By Anne Trubek
The Rust Belt, linguistically speaking, is one of America’s newest regions. It was largely created in 1984 by, of all people, Walter Mondale. At a campaign stop during the presidential election, Mondale made a speech to steelworkers at the LTV plant Cleveland in which he decried Reagan’s position on trade, particularly the lifting of quotas on steel imports, which had sent the industry into crisis. As he put it: “Reagan’s policies are turning our industrial Midwest into a rust bowl.”
The press tweaked Mondale’s dust bowl reference into “Rust Belt,” to make it play off the “Sun Belt,” another new term for an American region, this one coined in 1969 by Kevin Phillips in his book The New Republican Majority, to describe a happier set of shifting demographics and economic policies.
Now, for the past 32 years, the term has been deplored, praised, and parsed. There is a sizable contingent — mainly baby boomers who remember the moment the term was coined — who consider it derogatory and strive to have it replaced (recent attempts to rebrand the region include the “Trust Belt” and the “Freshwater Region”). But the term sticks, resoundly trumping “America’s Heartland,” with its whiffs of nostalgia and rural idyll.
Definitions of where, exactly, the Rust Belt is, are also often debated. There is no answer. The term was invented by a politician and the media, not geographers; there are no natural borders, as there are with the East and West Coast, say, or topographic features, as with the Great Plains or the Rocky Mountains. The Rust Belt is a historical term, like New England and the Sun Belt (even “Midwest” is as much historic as geographic). “Post-Industrial Midwest” can serve as a synonym (along with its cousins, “industrial Midwest” and “formerly industrial Midwest). Michigan, Ohio, and Pennyslvania are central to the region, as well as parts of Illinois, Wisconsin, and New York. “As far west as Milwaukee and as far east as Buffalo” usually works. Borderlands, such Cincinnati and St. Louis, can be fun to debate over beers — just how rusty are they? — but in the end, if anyone is unsure if a region’s economy was previously based in manufacturing and has since been losing population, then it’s okay to consider it part of the gang.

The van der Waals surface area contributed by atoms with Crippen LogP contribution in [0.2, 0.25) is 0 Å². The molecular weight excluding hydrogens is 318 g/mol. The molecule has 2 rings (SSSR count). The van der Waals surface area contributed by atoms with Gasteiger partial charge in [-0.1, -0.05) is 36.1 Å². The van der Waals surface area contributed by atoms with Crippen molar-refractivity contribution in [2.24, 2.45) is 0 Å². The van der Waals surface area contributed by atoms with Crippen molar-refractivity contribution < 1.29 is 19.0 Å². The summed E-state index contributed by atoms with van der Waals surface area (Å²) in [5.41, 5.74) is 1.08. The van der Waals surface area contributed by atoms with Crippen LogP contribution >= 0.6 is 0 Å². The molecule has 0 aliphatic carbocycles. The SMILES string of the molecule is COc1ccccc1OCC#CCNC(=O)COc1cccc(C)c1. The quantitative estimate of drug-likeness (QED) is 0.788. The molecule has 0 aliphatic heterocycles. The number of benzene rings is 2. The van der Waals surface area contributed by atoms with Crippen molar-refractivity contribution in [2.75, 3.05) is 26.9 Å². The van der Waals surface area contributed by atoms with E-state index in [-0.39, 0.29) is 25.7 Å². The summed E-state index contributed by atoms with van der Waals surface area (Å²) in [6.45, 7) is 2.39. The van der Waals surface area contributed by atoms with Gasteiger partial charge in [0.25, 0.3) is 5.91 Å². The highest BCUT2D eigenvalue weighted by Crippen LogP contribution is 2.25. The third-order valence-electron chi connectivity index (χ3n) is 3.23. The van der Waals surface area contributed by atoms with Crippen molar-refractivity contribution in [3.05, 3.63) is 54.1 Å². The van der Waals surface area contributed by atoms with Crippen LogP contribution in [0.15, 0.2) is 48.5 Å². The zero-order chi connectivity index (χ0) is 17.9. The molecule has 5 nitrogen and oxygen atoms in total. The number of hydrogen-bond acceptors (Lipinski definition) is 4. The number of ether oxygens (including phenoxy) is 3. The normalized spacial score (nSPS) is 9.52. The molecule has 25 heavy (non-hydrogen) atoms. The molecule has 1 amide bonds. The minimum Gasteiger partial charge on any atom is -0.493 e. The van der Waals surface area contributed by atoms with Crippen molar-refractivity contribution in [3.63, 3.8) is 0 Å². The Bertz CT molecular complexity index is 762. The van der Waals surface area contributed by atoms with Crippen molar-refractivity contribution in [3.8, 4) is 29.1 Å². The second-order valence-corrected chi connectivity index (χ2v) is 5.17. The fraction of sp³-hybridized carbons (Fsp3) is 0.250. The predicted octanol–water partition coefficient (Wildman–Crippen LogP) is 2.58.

The term is now used internationally, too — China and Russia and Germany and just about any country with a history of manufacturing have “Rust Belts,” at least when it comes to headlines to describe declining industrial regions. With the 2016 presidential election, the term is being used more than it has in recent memory by the American press, usually to describe the surprising popularity of Donald Trump and Bernie Sanders, who are campaigning, just as was Walter Mondale, for more restrictive trade policies.
The most common culprit for Rust Belt woes cited in this election cycle, often by voters supporting Trump or Sanders, is NAFTA. But NAFTA was passed by Bill Clinton in 1994; it had been a decade earlier, according to Mondale, that the damage had been done, by Ronald Reagan. And even that earlier date is sketchy: according to economists and those who lost their jobs, the region had turned to rust another decade earlier yet, during the 70s, as the demand for steel waned—it was being overproduced, as, after the industrial revolution and the two world wars, need was lessening, which was then compounded by the 1973 oil crisis. Black Monday, perhaps the most symbolic date in Rust Belt history, when Youngstown Sheet and Tube suddenly shuttered, leading to the loss of some 40,000 jobs, was in 1977, and it was the 70s — not Mondale’s 80s or NAFTAs 90s — that the region’s population peaked. It has been declining ever since.
Those manufacturing jobs are not going to ever return to 1970s numbers, no matter how loudly Trump and Bernie yell. The white working class lacking jobs and opportunity has been here for over 40 years now, long before Obama, or Clinton, or, even, Reagan.
The term Rust Belt continues to accurately define the region, to the consternation of both those who have never liked it and those who wish the economy — any economy — would show up and turn the rust from open sore to quaint artifact. “Rust Belt” may lack geographical strata but it has historical layers, and they are thick and redolent. It is a phrase born of loss, but now that it has acquired texture, depth, and decades worth of meaning, it would be a loss to lose it.
Anne Trubek is founder and publisher of Belt.
Banner photo by Francis Mariani.